Books I have read and reviewed by Tay LaRoi;

Portraits of a Faerie Queen (1)

The Tale of a Faerie Knight (2)

Her books follow lesbian main characters, I have been really impressed with her work. Her first book was the first LGBT book that I reviewed. Which is really weird considering I view myself as bi-sexual (pan-sexual, blah more labels). Soon as I finished her first book, I may or may not have fangirled a little. Then the lovely Tay LaRoi was like wanna read my second book? Sure where do I sign my soul? lol – Laura

I must have been fourteen or fifteen years old, back when I could still read in the car without getting sick. Since my nose was deep in a book, I hardly registered the car pulling up our driveway, or my mother leaving me there in the passenger seat without a word. Maybe she asked if I was coming in and then decided not to worry about my lack of response. If I was reading, I wasn’t getting in trouble, after all.

As I continued to flip the pages, I almost wished I was getting instead.

In their printed words, a teenage delinquent is pulled apart, piece by piece to be used for transplant parts. In the world of Neal Shusterman’s Unwind, the surgeons at work have to use 99.6% of him, and they do it while he’s conscious.

 As the character’s narration flatlines and the chapter ends, my stomach churns and my hands shake as my mind reels at what I’ve just read, trying to process it, unable to find words for everything I’m feeling.

No one deserves that. No one.

But he was so terrible.

            THAT was terrible. How can people not understand?

            People hardly understand how they harm each other in everyday ways. How would they understand something like this?

            How can they NOT understand?

            I had to put Unwind away. My sister would listen to it as an audio book years later and never finish it after that scene. And yet, days later, questions still running through my head, haunted by it all, I had to come back. I had to read more. I had to devour every Nearl Shusterman title in the library and I’ve done my best to get my hand on every one of his books since.

I’m still not completely sure what the theme of Unwind is. A big part of it is the question of what changes first when cultures change. Does the legality of certain actions give way to their moral acceptance, or does a cultural shift in morality lead to the rewriting of laws? Which should come first? After ten years, I’m still not sure what that answer is. I don’t think I’ll ever find it, but the series has still stayed with me after all these years because of the lessons and questions it presented.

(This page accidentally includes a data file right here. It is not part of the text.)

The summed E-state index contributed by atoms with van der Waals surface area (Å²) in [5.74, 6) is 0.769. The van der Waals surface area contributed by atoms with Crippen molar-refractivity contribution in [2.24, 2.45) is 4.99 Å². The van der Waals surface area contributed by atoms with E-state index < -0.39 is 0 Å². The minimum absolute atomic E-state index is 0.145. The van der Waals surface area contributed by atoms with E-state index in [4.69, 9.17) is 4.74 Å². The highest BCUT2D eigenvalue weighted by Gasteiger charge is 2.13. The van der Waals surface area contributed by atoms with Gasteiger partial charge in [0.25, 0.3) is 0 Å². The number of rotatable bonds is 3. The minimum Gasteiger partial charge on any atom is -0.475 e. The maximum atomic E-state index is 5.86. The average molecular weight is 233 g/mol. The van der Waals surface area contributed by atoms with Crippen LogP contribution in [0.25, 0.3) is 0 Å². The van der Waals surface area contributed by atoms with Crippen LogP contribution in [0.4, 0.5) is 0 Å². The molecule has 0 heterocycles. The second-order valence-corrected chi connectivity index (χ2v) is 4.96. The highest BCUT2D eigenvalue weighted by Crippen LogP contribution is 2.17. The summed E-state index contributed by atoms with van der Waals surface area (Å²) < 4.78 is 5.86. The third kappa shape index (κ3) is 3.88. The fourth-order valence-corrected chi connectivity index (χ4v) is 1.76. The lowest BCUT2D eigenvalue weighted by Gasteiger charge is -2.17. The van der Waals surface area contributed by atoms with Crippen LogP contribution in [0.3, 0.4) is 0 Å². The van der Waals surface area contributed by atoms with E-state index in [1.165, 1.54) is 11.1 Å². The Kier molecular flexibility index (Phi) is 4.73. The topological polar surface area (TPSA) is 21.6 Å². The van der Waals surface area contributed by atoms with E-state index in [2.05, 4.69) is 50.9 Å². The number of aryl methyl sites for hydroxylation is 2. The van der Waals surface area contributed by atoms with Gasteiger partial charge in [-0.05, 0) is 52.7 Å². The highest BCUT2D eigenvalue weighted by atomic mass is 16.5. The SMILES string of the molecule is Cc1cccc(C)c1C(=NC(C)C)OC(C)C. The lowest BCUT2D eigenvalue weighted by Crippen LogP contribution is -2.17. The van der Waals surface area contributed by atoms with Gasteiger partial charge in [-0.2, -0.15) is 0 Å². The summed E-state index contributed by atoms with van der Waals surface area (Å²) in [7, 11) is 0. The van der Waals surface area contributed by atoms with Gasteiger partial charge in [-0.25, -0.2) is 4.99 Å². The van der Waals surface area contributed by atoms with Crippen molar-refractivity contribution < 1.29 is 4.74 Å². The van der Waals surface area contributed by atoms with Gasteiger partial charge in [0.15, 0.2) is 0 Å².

I think it’s pretty safe to say we all want our books to linger with people. We want them to stay around for as long as possible and, while plots, characters and twists can do it plenty well, it feels like interjecting themes and questions is often a last resort, something reserved for high school English classes and late night college dorm room debates rather than fiction for the masses.

We all have beliefs, though. Too often it feels like those beliefs are left out of our works. Our minds hold thousands of philosophies and theories that guide us in everything we do. They tell us everything from how we greet strangers, to who we spend our lives with, yet I’ve read so many books lacking any sort of insight into how the writer actually sees the world around them.

We each have a lens through which we see the world. It’s common knowledge that no two are the same, yet we put all our time, effort, and carpel-tunnel-inducing typing into how we want to tell our stories with little attention paid to what we want to fill them with.

And the things that we fill them with are what linger with people the most.

Romances are great, but a mere happy ending isn’t that memorable. A couple that defies all cultural expectations and finds happiness instead of tragedy is. The idea that such a thing is possible carries weight.

I adore fantasy, but a writer who believes anyone can overcome their fears and be a hero will hold my attention longer than their worlds alone. Worlds alone do not challenge people to push themselves.

Sci-fi is fascinating. My favorites hold very real questions for our current world. Ones that merely want to show me the stars are quickly forgotten. Anyone can show someone the stars. It takes you alone to tell the world how much hope or danger they hold for humanity

 Of course, these are not the end all themes. Far from it. Anyone reading this could build on them or bring something completely new to the conversation. In fact, I want you too. Know what you believe. Know why you believe it and why it makes the world make sense.

Then bring a piece of it to your work and set it alight for the world to see.


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